On a particular high kitchen shelf in our big spacious country kitchen there sat two large Ball canning jars. One jar held all the spare dimes that my parents and grandparents dropped in for things we would like to have, but didn’t really need and the other jar held assorted silver change that my dad put in. The money in that jar was used each summer for gas when we drove to Stephenville to pick up Granny House, my dad’s aunt, and brought her back to spend two to three weeks with us. Granny House was a special lady, who practically raised Daddy after his mother passed away, and her every thought was to make someone smile. She would wrap her arms around my sister and I and hug us as if we would disappear if she let us go. She would spend hours playing house and dress up with my sister and I and would sit on the bank of the stock pond all afternoon watching her little red and white bobber jerk and twitch as the perch nibbled off her bait. All the while she was fishing, she would tell Terrilyn, my sister, and I stories about when she was a little girl and all the joys of living in a cabin in the woods.
Each night, Granny House would tuck us in, kiss each cheek, tap our forehead, and hug us tightly before she tiptoed out and left the door opened just a crack.
Each morning when she heard us stir, she would pop in our bedroom, gather us up in her arms, and sing, “Good Morning, Good Morning“, to us before she gave us both a breath-squeezing hug and let up out of bed.
She usually didn’t stay three entire weeks. Daddy would have to take her home when he was off work and he worked four days on and two off and that way his weekends rotated.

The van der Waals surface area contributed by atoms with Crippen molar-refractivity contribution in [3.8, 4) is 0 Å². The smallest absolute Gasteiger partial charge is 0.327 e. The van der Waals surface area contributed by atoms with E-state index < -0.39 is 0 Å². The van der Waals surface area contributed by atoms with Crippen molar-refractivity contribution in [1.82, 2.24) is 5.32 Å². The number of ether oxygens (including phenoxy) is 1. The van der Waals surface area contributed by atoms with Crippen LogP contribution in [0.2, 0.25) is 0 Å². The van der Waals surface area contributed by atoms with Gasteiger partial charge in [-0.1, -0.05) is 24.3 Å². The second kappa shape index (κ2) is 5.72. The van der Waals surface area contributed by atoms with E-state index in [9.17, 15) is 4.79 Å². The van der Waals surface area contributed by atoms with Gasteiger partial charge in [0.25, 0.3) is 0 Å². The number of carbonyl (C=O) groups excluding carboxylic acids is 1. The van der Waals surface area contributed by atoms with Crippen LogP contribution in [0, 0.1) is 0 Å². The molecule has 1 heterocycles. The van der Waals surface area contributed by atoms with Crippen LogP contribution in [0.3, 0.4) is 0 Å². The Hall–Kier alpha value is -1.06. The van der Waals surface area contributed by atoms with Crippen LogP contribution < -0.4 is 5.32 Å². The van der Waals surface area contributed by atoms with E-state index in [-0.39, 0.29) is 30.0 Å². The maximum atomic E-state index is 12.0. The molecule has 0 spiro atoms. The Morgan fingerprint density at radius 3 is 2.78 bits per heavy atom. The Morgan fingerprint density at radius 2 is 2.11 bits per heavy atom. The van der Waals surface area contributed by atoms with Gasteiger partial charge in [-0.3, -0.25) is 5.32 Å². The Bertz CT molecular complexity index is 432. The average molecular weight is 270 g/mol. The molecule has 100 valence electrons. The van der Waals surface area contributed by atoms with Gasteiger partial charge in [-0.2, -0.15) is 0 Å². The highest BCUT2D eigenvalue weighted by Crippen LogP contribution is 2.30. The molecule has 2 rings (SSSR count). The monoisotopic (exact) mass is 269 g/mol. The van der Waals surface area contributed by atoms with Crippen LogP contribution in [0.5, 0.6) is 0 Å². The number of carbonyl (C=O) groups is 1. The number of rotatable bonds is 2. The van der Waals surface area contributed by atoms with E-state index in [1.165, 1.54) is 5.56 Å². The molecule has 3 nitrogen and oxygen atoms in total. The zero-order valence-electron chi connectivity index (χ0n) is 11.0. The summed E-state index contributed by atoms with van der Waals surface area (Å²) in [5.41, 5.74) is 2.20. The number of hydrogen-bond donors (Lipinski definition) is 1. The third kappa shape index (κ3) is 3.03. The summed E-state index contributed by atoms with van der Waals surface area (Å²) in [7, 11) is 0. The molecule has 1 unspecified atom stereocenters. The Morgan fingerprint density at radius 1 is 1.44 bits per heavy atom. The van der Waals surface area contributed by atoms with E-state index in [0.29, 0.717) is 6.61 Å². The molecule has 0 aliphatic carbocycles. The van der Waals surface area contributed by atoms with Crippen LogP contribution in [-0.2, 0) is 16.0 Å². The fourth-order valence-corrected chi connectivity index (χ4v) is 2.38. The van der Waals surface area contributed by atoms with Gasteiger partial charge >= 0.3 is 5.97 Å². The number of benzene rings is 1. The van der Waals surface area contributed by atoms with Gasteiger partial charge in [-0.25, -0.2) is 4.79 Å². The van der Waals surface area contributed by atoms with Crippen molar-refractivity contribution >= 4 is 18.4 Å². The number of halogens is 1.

Sometimes after a little over two weeks with us, Daddy would kiss Granny on the forehead and tell her he was off in a couple of days and would have to take her home. She would smile and tell us she would have to have double hugs until she left so they would hold her until she returned.
Granny House passed on the summer I finished the fifth grade. Still Daddy kept the jar on the shelf and continued to put in his loose change. It took a while before my little sister finally understood that Granny wouldn’t be coming each summer, but we never forgot the jar that Daddy saved his change for the gas he needed to make the trip to pick her up.
It was my sister that first called the change jar the jar of hugs because it meant Granny was coming, still that name stuck and Daddy started using the change to take us on little trips and this time we gave the hugs… the hugs that Granny taught us were so precious and special. As I sit here recalling this memory, I glanced at the Mason jar on the shelf beside my printer… I grin. It’s a jar filled with loose change… and whoever I spend the money on, I’m sure I’ll get a hug… and I’ll think of Granny and the jar full of hugs.